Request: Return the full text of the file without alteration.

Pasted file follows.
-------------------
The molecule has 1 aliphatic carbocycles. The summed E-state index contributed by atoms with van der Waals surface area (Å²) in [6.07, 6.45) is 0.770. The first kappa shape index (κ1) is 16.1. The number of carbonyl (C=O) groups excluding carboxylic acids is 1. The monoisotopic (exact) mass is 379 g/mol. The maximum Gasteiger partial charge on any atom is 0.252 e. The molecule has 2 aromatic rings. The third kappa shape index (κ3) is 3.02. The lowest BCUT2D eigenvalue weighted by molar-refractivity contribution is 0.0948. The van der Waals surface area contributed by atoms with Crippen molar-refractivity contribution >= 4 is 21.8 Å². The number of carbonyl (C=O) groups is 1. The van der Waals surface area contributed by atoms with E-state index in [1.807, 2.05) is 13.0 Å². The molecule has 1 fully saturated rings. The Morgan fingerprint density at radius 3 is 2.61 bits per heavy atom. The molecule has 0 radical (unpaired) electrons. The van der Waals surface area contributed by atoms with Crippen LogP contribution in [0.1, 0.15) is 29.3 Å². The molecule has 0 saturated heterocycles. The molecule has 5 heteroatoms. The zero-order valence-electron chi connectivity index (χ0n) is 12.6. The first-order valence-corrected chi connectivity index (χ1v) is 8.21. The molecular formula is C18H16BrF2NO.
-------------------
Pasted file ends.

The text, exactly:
The molecule has 1 aliphatic carbocycles. The summed E-state index contributed by atoms with van der Waals surface area (Å²) in [6.07, 6.45) is 0.770. The first kappa shape index (κ1) is 16.1. The number of carbonyl (C=O) groups excluding carboxylic acids is 1. The monoisotopic (exact) mass is 379 g/mol. The maximum Gasteiger partial charge on any atom is 0.252 e. The molecule has 2 aromatic rings. The third kappa shape index (κ3) is 3.02. The lowest BCUT2D eigenvalue weighted by molar-refractivity contribution is 0.0948. The van der Waals surface area contributed by atoms with Crippen molar-refractivity contribution >= 4 is 21.8 Å². The number of carbonyl (C=O) groups is 1. The van der Waals surface area contributed by atoms with E-state index in [1.807, 2.05) is 13.0 Å². The molecule has 1 fully saturated rings. The Morgan fingerprint density at radius 3 is 2.61 bits per heavy atom. The molecule has 0 radical (unpaired) electrons. The van der Waals surface area contributed by atoms with Crippen LogP contribution in [0.1, 0.15) is 29.3 Å². The molecule has 0 saturated heterocycles. The molecule has 5 heteroatoms. The zero-order valence-electron chi connectivity index (χ0n) is 12.6. The first-order valence-corrected chi connectivity index (χ1v) is 8.21. The molecular formula is C18H16BrF2NO.